Natural Sligo

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Sligo is also a very special place for biodiversity. W.B Yeats was inspired by the nature and landscape of Sligo, with clear references to its wild and natural beauty in his work. Yeats’s earlier poems, such as The Wanderings of Oisin and The Rose, celebrate the Irish landscape of his boyhood and the nostalgic beauty of these poems is exemplified in The Lake Isle of Innisfree, which came into the poet’s mind as he walked in a London street.

One of Irelands greatest naturalists, Robert Lloyd Praeger (1937) said;

"The flourishing town of Sligo is surrounded by a district unsurpassed for beauty in Ireland and of high botanical interest".
The beaches, headlands and estuaries of the beautiful coastline that fringes the north-west of the county attract a variety of species including internationally important bird populations, including over 12,000 waterfowl, as well as walkers, surfers, anglers and others.
The uplands - the Dartry Mountains, including Benbulben in the north, the Ox Mountains in the middle and west, and the Bricklieve and Curlew Mountains in the south of the county - have a mix of bedrock underlying them including granite, sandstone and limestone and support a variety of habitats.
These habitats include a truly unique Alpine flora on Benbulben, limestone grassland and blanket bog.
There are a number of large lakes in the county, great for walking, fishing and water sports, with Loughs Arrow, Gill and Gara the largest. A network of rivers connects these and other lakes such as Lough Talt, Lough Easkey, Glencar Lake, Templehouse Lake and Cloonacleigha Lake with the sea. The main river system in the county drains into Ballysadare Bay and includes the Ballysadare, Unshin and Owenmore rivers. The south-west of the county drains via the Moy River into Killala / Moy estuary, part of the south of the county drains into the Shannon system, and the north of the county largely drains through the Garavogue or Drumcliffe rivers.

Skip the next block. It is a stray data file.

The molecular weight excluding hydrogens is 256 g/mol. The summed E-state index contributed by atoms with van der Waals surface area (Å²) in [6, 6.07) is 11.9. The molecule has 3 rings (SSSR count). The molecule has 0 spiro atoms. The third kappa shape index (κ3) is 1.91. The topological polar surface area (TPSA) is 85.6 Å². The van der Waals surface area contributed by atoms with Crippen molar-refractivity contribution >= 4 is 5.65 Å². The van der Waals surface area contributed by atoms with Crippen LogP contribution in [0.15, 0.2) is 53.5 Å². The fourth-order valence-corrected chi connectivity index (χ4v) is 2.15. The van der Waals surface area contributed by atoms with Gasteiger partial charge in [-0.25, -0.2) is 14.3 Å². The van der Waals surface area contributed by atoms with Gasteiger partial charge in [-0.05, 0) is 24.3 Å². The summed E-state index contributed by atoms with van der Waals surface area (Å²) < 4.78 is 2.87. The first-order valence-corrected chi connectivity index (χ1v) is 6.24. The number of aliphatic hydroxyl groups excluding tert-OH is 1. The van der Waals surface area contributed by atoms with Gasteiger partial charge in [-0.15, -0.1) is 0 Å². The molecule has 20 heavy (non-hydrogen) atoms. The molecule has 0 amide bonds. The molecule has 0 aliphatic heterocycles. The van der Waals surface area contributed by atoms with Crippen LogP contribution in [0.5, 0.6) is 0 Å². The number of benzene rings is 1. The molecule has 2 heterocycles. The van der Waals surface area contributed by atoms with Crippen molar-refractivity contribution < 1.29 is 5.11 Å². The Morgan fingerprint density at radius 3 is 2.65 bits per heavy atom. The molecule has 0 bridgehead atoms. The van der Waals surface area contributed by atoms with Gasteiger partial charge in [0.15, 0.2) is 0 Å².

Broadleaved woodland is dotted around Sligo, including the larger sites around many of the lakes and rivers, covering around 1.5% of the county area and ranging from large areas of international importance to small copses on farms. When commercial forestry is included, around 12% of the total area of the county is forested.
Much of Sligo is farmland, often comprising of improved grazing pasture. These areas, though often limited themselves in biodiversity value, are mixed with other habitats such as small areas of wetland, scrub, and hedgerows that can have a very high biodiversity value. These small areas, plus some of the important road verges, provide some surprisingly important areas for biodiversity.

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Please view the Sligo Walks brochure online.